This upcoming Saturday, voters in New Zealand will vote on a nationwide referendum that would legalize the possession and use of marijuana by people 20 years old and older. The world population has been anxiously awaiting for the New Zealand cannabis legalization vote. If passed, the vote could make New Zealand just the third nation worldwide to legalize cannabis in the federal level. The first two being Uruguay and Canada.
The Cannabis Legislation and Control Bill will require New Zealand Parliament to set regulations and rules for commercial sale and production of cannabis and products infused with cannabis. The measure would also allow adults at least 20 years old to buy up to 14 g of herbal cannabis each day. Home cultivation of around four marijuana plants per family would also be permitted under the ballot measure. Under current New Zealand law, the use of cannabis by adults is a crime punishable by up to 3 months in prison.
Last week, a group of New Zealand’s major public health professionals expressed their support for the New Zealand cannabis legalization vote on the referendum in an editorial printed in the New Zealand Medical Journal. Professor Michael Baker at the University of Otago, one of those health specialists who helped guide New Zealand’s response to the COVID-19 pandemic, said that the country is a world leader in using “innovative and evidence-informed approaches” to addressing complex public health difficulties. Baker also stated, “It is time to take the identical fresh approach to cannabis law and put public health first.”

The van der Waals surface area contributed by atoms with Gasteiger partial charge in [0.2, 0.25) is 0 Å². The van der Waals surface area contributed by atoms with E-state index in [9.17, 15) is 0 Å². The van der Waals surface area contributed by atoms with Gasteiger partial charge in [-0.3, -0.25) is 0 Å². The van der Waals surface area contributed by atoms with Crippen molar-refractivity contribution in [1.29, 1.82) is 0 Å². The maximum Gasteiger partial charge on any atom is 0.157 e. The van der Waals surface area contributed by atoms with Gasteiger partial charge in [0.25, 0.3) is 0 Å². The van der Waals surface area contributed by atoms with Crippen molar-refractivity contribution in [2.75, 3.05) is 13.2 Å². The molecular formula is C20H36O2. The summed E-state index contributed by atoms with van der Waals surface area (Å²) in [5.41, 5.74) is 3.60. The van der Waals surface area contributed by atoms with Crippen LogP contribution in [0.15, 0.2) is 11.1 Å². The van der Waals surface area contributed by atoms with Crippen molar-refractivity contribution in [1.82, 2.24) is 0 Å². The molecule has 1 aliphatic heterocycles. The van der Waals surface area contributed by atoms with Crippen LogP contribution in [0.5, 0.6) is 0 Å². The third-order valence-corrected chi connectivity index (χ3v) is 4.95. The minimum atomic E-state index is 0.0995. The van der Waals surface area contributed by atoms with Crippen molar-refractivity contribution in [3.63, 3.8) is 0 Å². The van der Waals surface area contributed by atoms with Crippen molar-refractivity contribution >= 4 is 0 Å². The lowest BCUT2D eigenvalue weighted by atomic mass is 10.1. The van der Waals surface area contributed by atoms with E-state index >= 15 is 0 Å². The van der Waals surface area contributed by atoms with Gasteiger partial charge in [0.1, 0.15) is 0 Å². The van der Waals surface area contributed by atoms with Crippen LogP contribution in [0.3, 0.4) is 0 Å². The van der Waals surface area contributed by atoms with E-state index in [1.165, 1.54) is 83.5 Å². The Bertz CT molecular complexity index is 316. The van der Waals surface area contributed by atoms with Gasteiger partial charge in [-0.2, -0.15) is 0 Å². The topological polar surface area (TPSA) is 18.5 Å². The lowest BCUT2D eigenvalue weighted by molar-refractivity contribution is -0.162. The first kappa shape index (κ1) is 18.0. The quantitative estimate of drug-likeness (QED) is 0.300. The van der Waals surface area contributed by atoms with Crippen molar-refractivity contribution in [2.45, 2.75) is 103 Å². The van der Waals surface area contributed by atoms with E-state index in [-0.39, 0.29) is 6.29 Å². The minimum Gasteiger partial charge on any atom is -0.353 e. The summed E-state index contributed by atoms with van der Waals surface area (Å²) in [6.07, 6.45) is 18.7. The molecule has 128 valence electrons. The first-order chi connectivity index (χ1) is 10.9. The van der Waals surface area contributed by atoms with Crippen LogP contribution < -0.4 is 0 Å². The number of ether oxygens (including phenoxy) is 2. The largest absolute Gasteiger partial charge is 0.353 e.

“Our prohibition position for cannabis is obsolete and does not work,” Baker added. “Supporting law reform is about reframing cannabis use as a health problem which opens up new, more effective methods of reducing effects caused by this drug.”
Public opinion polling on the referendum has shown a tight race for the New Zealand cannabis legalization vote, with one survey published last month showing that 49.5percent of respondents were in favor of legalization and 49.5percent were against, while 1 percent had no opinion.
Chief executive of Helius Theraputics biotechnology company, Paul Manning said, “The ‘yes’ vote has firmed up slightly, but it is still looking very close, with public opinion set to keep altering up until voting closes.” “Turn-out of 18- to 34-year-olds are also key. Young adults are the strongest supporters of the bill, but they also have the lowest intention and registration to vote.”
“Those wanting to find a yes vote needed to convince a fair number of individuals that their past prohibitionist views were incorrect,” he explained . “At the moment, it does not look like they’ve been able to do this and time really is running out.”
Helen Clark, former Prime Minister of the Labour Party, who currently serves as the chair of the Global Commission on Drug Policy, launched a publicity campaign calling on Republicans to support the legalization referendum.
Early voting for the October 17 election has already started. The vote was initially scheduled for September 19, but was postponed due to the COVID-19 pandemic.